Author: Austin Clark

March Specials – Champion Water Treatment

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Cribley Well Drilling and Champion Water Treatment March, 2013 Special

Tired of dealing with hard water?

Worried about hard water corroding your pipes and fixtures?

Take advantage of our Champion Water Treatment March Special:

WATER SOFTENER OR REVERSE OSMOSIS CHECK-UP ONLY $88.00!

Regularly $105.00

Includes:

Hardness/Iron Test

Check Brine Draw

Check Settings

Fittings Condition/Leaks

Timer

Resin Cleaning

Drain Line

Clean Injector Screen

Salt Condition

Meter Set and Working

By Pass Condition

Call 800 697-6485 today for your appointment.

Like Us on Facebook – for pictures, posts, information, and coupons.

See our (homepage) for money saving tips.

We offer emergency service 24/7.

Call 800-697-6485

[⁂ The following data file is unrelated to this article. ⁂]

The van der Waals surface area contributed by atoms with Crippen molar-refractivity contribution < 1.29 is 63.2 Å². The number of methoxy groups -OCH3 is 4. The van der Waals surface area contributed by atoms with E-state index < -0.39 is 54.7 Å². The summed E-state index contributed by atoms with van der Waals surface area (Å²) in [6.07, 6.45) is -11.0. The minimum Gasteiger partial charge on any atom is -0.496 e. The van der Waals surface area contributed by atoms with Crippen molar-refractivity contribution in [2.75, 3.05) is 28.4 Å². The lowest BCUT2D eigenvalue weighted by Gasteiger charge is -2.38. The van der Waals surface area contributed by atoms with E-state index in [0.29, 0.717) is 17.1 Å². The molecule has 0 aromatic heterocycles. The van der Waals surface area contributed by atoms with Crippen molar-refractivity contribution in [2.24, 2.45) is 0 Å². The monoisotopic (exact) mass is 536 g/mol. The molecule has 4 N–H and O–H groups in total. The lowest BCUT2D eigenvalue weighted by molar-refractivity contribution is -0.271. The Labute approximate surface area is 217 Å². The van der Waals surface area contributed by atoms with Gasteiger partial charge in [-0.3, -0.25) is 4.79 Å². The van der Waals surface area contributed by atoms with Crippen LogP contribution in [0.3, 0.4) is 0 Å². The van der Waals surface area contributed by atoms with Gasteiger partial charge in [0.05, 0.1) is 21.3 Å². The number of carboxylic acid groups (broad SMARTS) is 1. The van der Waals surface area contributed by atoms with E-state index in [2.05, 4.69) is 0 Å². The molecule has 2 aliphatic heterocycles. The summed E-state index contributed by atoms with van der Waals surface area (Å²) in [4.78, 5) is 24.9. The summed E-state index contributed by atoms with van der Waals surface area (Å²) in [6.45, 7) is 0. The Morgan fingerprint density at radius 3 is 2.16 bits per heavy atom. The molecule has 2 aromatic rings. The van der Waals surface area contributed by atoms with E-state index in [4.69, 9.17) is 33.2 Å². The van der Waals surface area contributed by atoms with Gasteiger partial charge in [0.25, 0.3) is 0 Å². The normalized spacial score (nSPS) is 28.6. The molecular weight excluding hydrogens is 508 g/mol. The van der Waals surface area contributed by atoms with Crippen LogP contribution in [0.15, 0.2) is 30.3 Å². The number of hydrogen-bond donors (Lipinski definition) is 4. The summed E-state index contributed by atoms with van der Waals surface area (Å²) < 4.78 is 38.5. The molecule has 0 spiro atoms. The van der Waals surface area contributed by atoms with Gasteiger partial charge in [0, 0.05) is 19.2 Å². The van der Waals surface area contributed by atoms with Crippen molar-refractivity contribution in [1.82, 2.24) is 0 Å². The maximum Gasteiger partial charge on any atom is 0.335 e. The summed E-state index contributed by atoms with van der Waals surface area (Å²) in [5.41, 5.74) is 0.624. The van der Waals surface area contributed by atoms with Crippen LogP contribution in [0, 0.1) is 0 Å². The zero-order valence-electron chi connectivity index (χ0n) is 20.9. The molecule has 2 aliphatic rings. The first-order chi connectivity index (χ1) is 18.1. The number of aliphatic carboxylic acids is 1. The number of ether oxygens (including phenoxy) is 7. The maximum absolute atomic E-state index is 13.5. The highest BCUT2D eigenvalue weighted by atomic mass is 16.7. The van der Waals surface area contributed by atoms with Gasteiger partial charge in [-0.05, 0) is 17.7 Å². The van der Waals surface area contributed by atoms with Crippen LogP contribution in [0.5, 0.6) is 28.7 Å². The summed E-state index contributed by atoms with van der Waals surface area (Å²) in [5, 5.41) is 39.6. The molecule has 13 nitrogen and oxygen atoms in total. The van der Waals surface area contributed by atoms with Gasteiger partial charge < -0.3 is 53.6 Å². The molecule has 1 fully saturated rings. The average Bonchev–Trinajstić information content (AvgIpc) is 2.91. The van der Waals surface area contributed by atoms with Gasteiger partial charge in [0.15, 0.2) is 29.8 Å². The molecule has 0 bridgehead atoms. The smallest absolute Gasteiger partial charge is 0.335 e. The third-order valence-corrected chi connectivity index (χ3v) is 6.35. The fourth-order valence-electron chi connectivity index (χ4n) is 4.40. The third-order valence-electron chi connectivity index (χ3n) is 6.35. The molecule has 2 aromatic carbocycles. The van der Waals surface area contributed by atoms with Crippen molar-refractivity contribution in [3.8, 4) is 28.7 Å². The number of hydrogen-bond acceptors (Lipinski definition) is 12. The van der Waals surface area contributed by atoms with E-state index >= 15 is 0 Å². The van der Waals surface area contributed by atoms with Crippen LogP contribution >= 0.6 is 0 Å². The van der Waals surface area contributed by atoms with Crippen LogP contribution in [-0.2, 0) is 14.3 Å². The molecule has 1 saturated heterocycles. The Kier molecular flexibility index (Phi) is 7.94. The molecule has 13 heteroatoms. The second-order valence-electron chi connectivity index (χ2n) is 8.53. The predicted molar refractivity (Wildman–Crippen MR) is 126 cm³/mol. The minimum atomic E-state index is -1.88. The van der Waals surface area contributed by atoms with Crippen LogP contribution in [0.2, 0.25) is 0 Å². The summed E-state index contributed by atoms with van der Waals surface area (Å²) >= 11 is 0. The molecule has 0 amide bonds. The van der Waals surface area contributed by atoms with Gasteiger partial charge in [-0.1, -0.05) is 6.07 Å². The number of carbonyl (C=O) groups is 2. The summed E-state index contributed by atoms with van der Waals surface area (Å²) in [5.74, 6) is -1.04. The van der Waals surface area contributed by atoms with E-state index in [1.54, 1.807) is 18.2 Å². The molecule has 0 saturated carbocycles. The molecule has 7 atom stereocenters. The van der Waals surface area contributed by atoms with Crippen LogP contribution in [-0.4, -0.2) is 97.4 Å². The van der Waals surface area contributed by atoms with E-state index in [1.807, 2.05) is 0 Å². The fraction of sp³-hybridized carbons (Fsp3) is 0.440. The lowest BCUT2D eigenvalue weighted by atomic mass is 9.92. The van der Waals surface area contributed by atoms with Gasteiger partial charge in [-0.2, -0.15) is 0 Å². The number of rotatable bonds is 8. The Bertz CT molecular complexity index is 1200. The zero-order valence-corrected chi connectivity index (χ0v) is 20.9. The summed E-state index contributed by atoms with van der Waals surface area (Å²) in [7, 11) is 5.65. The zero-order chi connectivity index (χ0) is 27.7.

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10 Steps To Successful Well Drilling

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  1. Request an estimate. We do 2 different types of estimates: on site and over the phone. If you are on a lake, in a tight area, or are requesting an irrigation well quote, then the site must be looked at. When we do an over the phone estimate we must have an address, based on that address we can look up wells on the internet to find out how deep wells are in the area. By looking at the different depths of wells near your address we can estimate a depth we think we will get water. We will base our estimate on that depth and email/fax/mail it to you.